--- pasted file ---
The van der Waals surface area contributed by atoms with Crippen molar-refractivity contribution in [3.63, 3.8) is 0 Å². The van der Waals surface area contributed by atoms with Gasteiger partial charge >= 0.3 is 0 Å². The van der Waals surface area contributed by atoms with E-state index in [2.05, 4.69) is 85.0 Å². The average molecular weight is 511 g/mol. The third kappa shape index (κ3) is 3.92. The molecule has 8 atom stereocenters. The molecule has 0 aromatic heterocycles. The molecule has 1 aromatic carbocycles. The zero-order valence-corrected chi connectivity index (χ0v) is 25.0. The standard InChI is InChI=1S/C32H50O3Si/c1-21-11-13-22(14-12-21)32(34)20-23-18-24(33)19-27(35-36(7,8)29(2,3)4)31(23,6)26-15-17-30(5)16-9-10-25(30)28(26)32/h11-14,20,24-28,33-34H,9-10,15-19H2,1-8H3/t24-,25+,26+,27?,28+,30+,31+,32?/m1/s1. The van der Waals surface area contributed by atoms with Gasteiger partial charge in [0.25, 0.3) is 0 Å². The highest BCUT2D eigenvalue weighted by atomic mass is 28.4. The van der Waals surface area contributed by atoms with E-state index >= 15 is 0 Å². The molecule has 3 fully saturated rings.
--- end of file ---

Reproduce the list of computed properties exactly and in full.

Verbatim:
The van der Waals surface area contributed by atoms with Crippen molar-refractivity contribution in [3.63, 3.8) is 0 Å². The van der Waals surface area contributed by atoms with Gasteiger partial charge >= 0.3 is 0 Å². The van der Waals surface area contributed by atoms with E-state index in [2.05, 4.69) is 85.0 Å². The average molecular weight is 511 g/mol. The third kappa shape index (κ3) is 3.92. The molecule has 8 atom stereocenters. The molecule has 0 aromatic heterocycles. The molecule has 1 aromatic carbocycles. The zero-order valence-corrected chi connectivity index (χ0v) is 25.0. The standard InChI is InChI=1S/C32H50O3Si/c1-21-11-13-22(14-12-21)32(34)20-23-18-24(33)19-27(35-36(7,8)29(2,3)4)31(23,6)26-15-17-30(5)16-9-10-25(30)28(26)32/h11-14,20,24-28,33-34H,9-10,15-19H2,1-8H3/t24-,25+,26+,27?,28+,30+,31+,32?/m1/s1. The van der Waals surface area contributed by atoms with Gasteiger partial charge in [0.25, 0.3) is 0 Å². The highest BCUT2D eigenvalue weighted by atomic mass is 28.4. The van der Waals surface area contributed by atoms with E-state index >= 15 is 0 Å². The molecule has 3 fully saturated rings.